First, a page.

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Last year the mid-size Subaru Legacy was completely redesigned. While the core (and somewhat quirky) essentials remain—a horizontally opposed (boxer) engine lineup and standard all-wheel drive—the Legacy has gained a little more mainstream appeal. For one, it's a bit larger and much roomier than before; it has a little more luxury and refinement; and with a new CVT automatic on base four-cylinder models it now has segment-leading fuel economy among all-wheel-drive sedans.
The Legacy remains offered in three different engines, each bringing very different overall personalities to this sedan: Base 2.5i models are perfectly adequate but for the frugal and sensible; turbocharged 2.5GT models appeal to driving enthusiasts; and the six-cylinder 3.6R takes the Legacy into new, more luxurious territory.
With the the redesign, the Legacy grew several inches in most directions, with its proportions and stance becoming much more in line with segment best-sellers like the Honda Accord or Nissan Altima.
Whether you choose the base 2011 Subaru Legacy 2.5i model or the top-of-the-line 3.6R, you won't see much difference from a distance. At first glance, it looks larger and more substantial, and there's noticeably more visual pinache inside and out. At the front, a rakish snout and arched roofline taper down to a short, tall decklid. A thin strip of chrome brightwork accents the arch and tucks down to the back door. Aggressively lipped wheel wells keep the Legacy from appearing too slab-sided, while two character creases help give the design some cohesion: one running from the edge of the winged chrome grille through the hood to the front pillars, the other running from the broad, well-detailed headlamps, skirting the front wheel well, and further defining the beltline. Inside, the Legacy breaks away from the cabin designs of other current Subaru vehicles like the smaller Impreza family, or Forester or Tribeca crossovers. The design includes an upright center stack with a metallic-look finish flanked by vents that almost echo the winged, upward theme of the grille and headlights, with the audio system placed high. At the front, close to the driver's field of vision is a trip computer, and the instruments themselves are simple, with nice, round gauges.
While the Legacy's look changed last year, its driving personality carried through: The 2011 Subaru Legacy still has a quirky powertrain layout, surefooted all-wheel-drive performance, and better handling and roadholding than is typical in the mid-size sedan class. The 2011 Legacy comes with three different engines. The base 2.5i version gets the familiar 170-horsepower, 2.5-liter horizontally opposed "flat" four-cylinder engine, while the 2.5GT upgrades to the 265-horsepower version of the 2.5-liter engine; the new 3.6R model replaces the old 3.0-liter model, moved by the Tribeca's 256-horsepower, 3.6-liter flat-six. If you go with the 2.5i, you have a choice of a new six-speed manual or a continuously variable automatic transmission (CVT), which Subaru calls Lineartronic. While 2.5GT models come only with the six-speed manual, 3.6R models have a conventional five-speed automatic transmission.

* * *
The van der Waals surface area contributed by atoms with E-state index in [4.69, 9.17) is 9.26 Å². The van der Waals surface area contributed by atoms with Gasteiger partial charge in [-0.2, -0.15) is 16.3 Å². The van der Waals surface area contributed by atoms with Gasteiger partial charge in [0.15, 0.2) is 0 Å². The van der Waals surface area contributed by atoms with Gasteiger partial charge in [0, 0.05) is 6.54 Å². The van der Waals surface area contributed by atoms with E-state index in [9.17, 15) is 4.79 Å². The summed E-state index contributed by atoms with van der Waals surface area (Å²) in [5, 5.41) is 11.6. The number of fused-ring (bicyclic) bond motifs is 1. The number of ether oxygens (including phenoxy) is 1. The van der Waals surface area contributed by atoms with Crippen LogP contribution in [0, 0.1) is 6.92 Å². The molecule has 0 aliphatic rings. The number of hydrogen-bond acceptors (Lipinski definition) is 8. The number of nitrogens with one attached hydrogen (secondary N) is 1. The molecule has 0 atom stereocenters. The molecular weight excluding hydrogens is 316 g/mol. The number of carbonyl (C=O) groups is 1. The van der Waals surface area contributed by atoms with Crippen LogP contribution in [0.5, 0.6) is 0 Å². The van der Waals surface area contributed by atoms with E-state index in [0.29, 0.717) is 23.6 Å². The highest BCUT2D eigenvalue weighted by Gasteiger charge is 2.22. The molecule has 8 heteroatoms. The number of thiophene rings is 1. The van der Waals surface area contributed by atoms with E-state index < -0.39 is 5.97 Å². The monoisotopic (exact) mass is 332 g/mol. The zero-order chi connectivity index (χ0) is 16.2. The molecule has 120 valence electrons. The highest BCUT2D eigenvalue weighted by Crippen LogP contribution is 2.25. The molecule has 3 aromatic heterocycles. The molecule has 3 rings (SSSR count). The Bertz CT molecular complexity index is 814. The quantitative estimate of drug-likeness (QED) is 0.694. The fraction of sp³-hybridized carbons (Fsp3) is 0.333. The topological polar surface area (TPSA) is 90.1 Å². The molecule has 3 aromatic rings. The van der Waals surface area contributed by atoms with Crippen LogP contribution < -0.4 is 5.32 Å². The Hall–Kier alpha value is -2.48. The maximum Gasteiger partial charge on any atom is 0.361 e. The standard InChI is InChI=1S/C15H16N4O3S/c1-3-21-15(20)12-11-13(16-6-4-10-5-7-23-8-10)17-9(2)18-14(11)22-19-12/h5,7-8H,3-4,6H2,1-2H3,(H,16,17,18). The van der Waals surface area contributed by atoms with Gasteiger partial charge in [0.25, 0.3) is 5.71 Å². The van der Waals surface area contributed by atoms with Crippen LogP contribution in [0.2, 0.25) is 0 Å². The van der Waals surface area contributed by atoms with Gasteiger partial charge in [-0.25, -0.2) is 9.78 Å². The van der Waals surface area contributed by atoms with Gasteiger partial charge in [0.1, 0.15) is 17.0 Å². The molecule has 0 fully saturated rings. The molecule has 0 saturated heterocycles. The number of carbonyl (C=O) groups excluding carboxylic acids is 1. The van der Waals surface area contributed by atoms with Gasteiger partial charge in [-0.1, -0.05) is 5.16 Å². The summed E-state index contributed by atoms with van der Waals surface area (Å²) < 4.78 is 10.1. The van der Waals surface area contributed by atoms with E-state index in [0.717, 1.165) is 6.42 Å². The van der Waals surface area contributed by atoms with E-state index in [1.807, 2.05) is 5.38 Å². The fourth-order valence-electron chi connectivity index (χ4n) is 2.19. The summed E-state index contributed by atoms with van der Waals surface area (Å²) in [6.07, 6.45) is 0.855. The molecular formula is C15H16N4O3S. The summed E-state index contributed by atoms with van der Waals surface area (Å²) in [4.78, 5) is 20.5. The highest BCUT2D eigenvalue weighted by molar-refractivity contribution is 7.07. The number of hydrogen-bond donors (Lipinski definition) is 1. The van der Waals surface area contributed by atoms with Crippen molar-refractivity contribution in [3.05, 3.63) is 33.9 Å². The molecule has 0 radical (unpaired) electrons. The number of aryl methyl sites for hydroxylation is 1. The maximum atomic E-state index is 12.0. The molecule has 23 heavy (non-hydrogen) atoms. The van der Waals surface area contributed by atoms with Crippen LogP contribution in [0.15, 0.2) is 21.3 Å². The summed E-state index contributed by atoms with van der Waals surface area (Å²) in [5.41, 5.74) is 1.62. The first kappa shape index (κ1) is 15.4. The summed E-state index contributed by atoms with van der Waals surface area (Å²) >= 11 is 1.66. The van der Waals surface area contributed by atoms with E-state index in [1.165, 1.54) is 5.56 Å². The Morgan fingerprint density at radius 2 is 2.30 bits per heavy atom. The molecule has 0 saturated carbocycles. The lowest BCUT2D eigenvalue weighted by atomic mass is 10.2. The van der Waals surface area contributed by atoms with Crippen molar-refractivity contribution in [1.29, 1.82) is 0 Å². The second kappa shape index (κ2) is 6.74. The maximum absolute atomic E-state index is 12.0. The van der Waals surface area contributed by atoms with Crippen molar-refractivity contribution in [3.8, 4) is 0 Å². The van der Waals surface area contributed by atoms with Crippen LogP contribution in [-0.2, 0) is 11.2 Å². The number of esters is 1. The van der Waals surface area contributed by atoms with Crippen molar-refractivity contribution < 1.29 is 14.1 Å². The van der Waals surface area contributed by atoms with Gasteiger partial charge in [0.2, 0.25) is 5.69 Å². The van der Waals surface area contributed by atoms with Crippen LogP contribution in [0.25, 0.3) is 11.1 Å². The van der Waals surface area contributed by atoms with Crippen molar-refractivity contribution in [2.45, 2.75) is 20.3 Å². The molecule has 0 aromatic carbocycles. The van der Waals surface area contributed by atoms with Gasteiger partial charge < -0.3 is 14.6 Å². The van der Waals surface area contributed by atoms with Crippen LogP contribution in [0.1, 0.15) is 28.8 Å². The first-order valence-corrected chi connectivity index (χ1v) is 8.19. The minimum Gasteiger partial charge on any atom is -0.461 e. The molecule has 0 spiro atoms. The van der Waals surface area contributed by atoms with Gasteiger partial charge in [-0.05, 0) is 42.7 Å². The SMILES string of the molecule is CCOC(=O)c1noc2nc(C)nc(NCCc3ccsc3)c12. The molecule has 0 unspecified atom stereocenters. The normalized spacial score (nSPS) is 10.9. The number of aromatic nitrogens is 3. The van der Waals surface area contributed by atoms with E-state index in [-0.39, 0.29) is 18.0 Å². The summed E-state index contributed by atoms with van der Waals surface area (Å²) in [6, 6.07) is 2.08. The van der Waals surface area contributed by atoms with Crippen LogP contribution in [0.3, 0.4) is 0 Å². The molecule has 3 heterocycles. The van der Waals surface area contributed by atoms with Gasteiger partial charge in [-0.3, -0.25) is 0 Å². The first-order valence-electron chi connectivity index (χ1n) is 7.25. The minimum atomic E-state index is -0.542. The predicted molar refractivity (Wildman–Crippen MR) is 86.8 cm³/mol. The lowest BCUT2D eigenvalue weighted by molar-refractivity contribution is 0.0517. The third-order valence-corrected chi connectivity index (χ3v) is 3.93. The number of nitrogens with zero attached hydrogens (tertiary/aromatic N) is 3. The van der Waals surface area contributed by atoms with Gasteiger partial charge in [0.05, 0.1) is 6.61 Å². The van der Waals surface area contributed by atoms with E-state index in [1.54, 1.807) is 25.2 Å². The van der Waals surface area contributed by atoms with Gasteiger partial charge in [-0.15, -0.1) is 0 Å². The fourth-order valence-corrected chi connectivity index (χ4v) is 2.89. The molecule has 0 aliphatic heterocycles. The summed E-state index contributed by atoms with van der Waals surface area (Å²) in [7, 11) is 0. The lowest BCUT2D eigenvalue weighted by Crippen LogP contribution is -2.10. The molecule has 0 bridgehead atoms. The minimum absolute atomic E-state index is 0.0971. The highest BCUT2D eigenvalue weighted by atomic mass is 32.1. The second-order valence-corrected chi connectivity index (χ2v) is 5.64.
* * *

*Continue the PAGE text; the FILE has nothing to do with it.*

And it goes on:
Across the model line, the Legacy feels just a little bit sportier than rival models from most other automakers. Steering is very precise and responsive—if a bit overboosted for some tastes—and the firm yet compliant suspension feels ready for abrupt maneuvers. Each of the models has a slightly different feel: Base models feel light and nimble, as do 2.5GT models, while the 3.6R comes across as a little bit heftier, with a nose-heavy emphasis in sharp corners. Push the Legacy hard into a corner and there's some body lean, yet the suspension maintains grip beyond expectation; it's tough to upset the sedan's poise—especially in inclement weather—and in the best road conditions there's surprisingly little nosedive in hard braking or front-end lift in hard acceleration.
Most of the Legacy's few extra inches of wheelbase it gained last year went to backseat room, so now the 2011 Subaru Legacy is a very roomy sedan, capable of accommodating four adults in comfort—even for an all-day trip. The Legacy's front seats are among the better in this class—even the ones you get in base 2.5i models—and they adjust for loads of legroom and have nice, long cushions. A wide range of driver body types will be able to find a comfortable driving position with the tilt/telescopic wheel adjustment. A 6'6" editor found just enough headroom in back and plenty of legroom. Entry and exit to the back are good, we're impressed with the standard cloth upholstery, and the trunk is very spacious. Overall, ride quality is firm but just supple enough for most surfaces, and the ride is very quiet—especially compared to the last-gen Legacy.
The value factor for the Subaru Legacy got a lot stronger with its redesign last year, as Subaru ramped up standard equipment while actually dropping prices through much of the model line. The 3.6R models dropped the most in price, but our editors' pick for best value is the base 2.5i model, which is an amazing deal at a starting price of around $20k (or a thousand more with the CVT). 2.5GT and 3.6R models can be equipped with items like Harmon Kardon premium audio, Bluetooth connectivity, USB and iPod interfacing, and streaming Bluetooth audio.
- Precise steering and nimble handling
- Quiet cabin and refined feel
- All-weather ability, no matter which engine
- Acceleration in 2.5GT and 3.6R
- Roomy backseat
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- Bluetooth interface not available in base 2.5i
- CVT aside, unimpressive fuel economy
- Materials in 3.6R